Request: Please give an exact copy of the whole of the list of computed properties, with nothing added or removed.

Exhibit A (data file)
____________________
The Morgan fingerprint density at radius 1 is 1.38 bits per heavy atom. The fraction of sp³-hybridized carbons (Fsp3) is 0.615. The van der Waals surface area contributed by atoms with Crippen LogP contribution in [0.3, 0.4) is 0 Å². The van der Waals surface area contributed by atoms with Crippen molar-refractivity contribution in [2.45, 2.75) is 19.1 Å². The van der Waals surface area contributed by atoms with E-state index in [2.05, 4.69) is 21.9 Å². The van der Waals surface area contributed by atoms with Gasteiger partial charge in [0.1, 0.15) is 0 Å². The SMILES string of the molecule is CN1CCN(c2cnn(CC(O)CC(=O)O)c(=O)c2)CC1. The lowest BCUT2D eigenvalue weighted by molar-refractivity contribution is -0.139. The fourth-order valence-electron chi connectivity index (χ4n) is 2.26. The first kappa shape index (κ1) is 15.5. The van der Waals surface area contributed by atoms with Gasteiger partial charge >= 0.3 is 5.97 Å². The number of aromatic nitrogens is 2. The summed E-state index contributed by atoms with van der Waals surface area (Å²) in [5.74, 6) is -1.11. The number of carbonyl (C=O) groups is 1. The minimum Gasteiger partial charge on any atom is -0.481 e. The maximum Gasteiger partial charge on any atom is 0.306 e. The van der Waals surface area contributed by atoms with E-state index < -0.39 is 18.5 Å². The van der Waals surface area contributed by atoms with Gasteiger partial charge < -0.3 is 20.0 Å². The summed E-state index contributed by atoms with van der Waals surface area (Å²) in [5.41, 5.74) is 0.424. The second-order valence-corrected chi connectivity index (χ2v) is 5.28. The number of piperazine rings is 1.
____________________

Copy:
The Morgan fingerprint density at radius 1 is 1.38 bits per heavy atom. The fraction of sp³-hybridized carbons (Fsp3) is 0.615. The van der Waals surface area contributed by atoms with Crippen LogP contribution in [0.3, 0.4) is 0 Å². The van der Waals surface area contributed by atoms with Crippen molar-refractivity contribution in [2.45, 2.75) is 19.1 Å². The van der Waals surface area contributed by atoms with E-state index in [2.05, 4.69) is 21.9 Å². The van der Waals surface area contributed by atoms with Gasteiger partial charge in [0.1, 0.15) is 0 Å². The SMILES string of the molecule is CN1CCN(c2cnn(CC(O)CC(=O)O)c(=O)c2)CC1. The lowest BCUT2D eigenvalue weighted by molar-refractivity contribution is -0.139. The fourth-order valence-electron chi connectivity index (χ4n) is 2.26. The first kappa shape index (κ1) is 15.5. The van der Waals surface area contributed by atoms with Gasteiger partial charge >= 0.3 is 5.97 Å². The number of aromatic nitrogens is 2. The summed E-state index contributed by atoms with van der Waals surface area (Å²) in [5.74, 6) is -1.11. The number of carbonyl (C=O) groups is 1. The minimum Gasteiger partial charge on any atom is -0.481 e. The maximum Gasteiger partial charge on any atom is 0.306 e. The van der Waals surface area contributed by atoms with E-state index < -0.39 is 18.5 Å². The van der Waals surface area contributed by atoms with Gasteiger partial charge < -0.3 is 20.0 Å². The summed E-state index contributed by atoms with van der Waals surface area (Å²) in [5.41, 5.74) is 0.424. The second-order valence-corrected chi connectivity index (χ2v) is 5.28. The number of piperazine rings is 1.